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A tuberculosis pavilion crowns the treetops of North Brother Island like an Aztec ruin.

A tuberculosis pavilion crowns the treetops of North Brother Island like an Aztec ruin.

Most New Yorkers have never heard of North Brother Island, but they should take comfort in the fact that new trees are growing and manmade things are going by the wayside just a stone’s throw from Rikers Island and a few miles from LaGuardia Airport. New York City’s abandoned island proves that as much as we think we have a handle on things, nature is never far behind. Just give it time.

 Many of the older structures are splitting at the seams, but there’s little hope or interest in preserving them.

Many of the older structures are splitting at the seams, but there’s little hope or interest in preserving them.

In the case of North Brother Island, it took fifty years to transform a sparsely planted hospital campus to a bona fide wildlife sanctuary surging with fresh green life. Established as a city hospital for quarantinable diseases in 1885, it became a disreputable rehab center for adolescent drug addicts prior to its abandonment in the 1960s. To add to the intrigue, the island was the site of a catastrophic shipwreck and the residence of the notorious Typhoid Mary. Today, opportunistic ivy floods the old lawns and races up the corners of the dormitories. Elsewhere, invasive kudzu—a Japanese import—holds at least an acre of land in its leafy grip. Few animals roam this untrodden landscape, with the exception of a handful of raccoons that took a dip in the East River and discovered the greenest place around.

An airplane takes off from nearby LaGuardia airport with a gantry crane in view.

An airplane takes off from nearby LaGuardia airport with a gantry crane in view.

Even though it’s one of the least inhabited places in New York City, you can still find pathways on North Brother Island. Parks employees and occasional visitors leave a network of rabbit trails on the forest floor, but they taper off on the south side, where a few ruins beckon you further into the weeds. We trudged through the brush for over an hour only to end up right back where we started, and it wouldn’t be the last time we were forced to admit defeat to the thorny wilds of Riverside Hospital. The island plays tricks on you, but it’s liberating to lose your way.

Surrealism made doubly surreal in a patient mural.

Surrealism made doubly surreal in a patient mural.

In order to protect the habitat and visitors from harm, North Brother Island is permanently closed to the public, and strictly off-limits during nesting season. Frequently patrolled due to its vicinity to Rikers, it’s known as one of the most difficult places in New York City to get to, which makes it an object of equal frustration and fascination for urban explorers near and far. (We were lucky enough to accompany a photographer with a long relationship with the Parks Department and a buddy with a boat—one or both are pretty essential if you’re trying to get here.)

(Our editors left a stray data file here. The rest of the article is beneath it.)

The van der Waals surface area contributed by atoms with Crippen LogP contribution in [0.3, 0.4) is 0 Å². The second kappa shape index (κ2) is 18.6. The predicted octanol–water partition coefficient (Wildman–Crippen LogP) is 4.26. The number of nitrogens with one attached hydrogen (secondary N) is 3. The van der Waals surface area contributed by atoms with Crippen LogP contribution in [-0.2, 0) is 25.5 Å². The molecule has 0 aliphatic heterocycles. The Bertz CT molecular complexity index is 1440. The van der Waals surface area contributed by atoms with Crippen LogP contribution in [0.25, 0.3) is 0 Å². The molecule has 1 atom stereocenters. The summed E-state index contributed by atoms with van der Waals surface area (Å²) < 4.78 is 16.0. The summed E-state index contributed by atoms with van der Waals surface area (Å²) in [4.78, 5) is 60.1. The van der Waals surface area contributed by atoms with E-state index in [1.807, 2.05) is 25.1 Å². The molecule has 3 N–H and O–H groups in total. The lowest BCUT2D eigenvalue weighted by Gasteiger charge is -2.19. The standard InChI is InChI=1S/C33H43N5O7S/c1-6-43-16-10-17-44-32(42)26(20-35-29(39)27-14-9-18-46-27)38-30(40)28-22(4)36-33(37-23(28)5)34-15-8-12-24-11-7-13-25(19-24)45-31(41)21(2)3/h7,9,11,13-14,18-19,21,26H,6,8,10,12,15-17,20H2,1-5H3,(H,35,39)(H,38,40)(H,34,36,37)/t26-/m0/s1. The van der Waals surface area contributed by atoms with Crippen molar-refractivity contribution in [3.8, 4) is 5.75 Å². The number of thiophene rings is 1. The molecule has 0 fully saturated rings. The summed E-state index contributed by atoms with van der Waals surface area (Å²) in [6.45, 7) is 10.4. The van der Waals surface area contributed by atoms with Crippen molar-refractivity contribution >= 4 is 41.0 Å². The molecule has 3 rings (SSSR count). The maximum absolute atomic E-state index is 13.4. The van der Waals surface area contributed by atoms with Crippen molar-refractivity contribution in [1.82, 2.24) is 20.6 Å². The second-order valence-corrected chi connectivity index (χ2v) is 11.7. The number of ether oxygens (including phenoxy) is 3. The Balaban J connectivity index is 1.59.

The largest and most intriguing book I've ever seen was filled with the most mundane details.

The largest and most intriguing book I’ve ever seen was filled with the most mundane details.

If you never make it to North Brother Island, take heart in the fact that it’s best appreciated from afar, where distance allows the imagination to fill in the obscured reaches beneath its canopy and populate the crumbling towers visible on its shore. An abandoned island is the most natural thing in the world to romanticize, but in the light of day, the enigma dissolves. As menacing as the old buildings may appear, they’re ultimately indifferent.

But at day’s end, the sun slips low on the horizon and the ruins of Riverside Hospital begin to gleam. Our boat departs just as the light approaches a kind of golden splendor before winking into darkness. Receding from view as you near Barretto Point at sunset, North Brother Island regains a bit of its mystery. Come to think of it, no one’s ever been permitted to stay there after dark…

Green leaves and blue skies illuminate a crumbling auditorium in jewel tones.

Green leaves and blue skies illuminate a crumbling auditorium in jewel tones.

See more photos of North Brother Island on AbandonedNYC.com, and follow the project on Facebook for updates. Read more on our previous article on North Brother Island.

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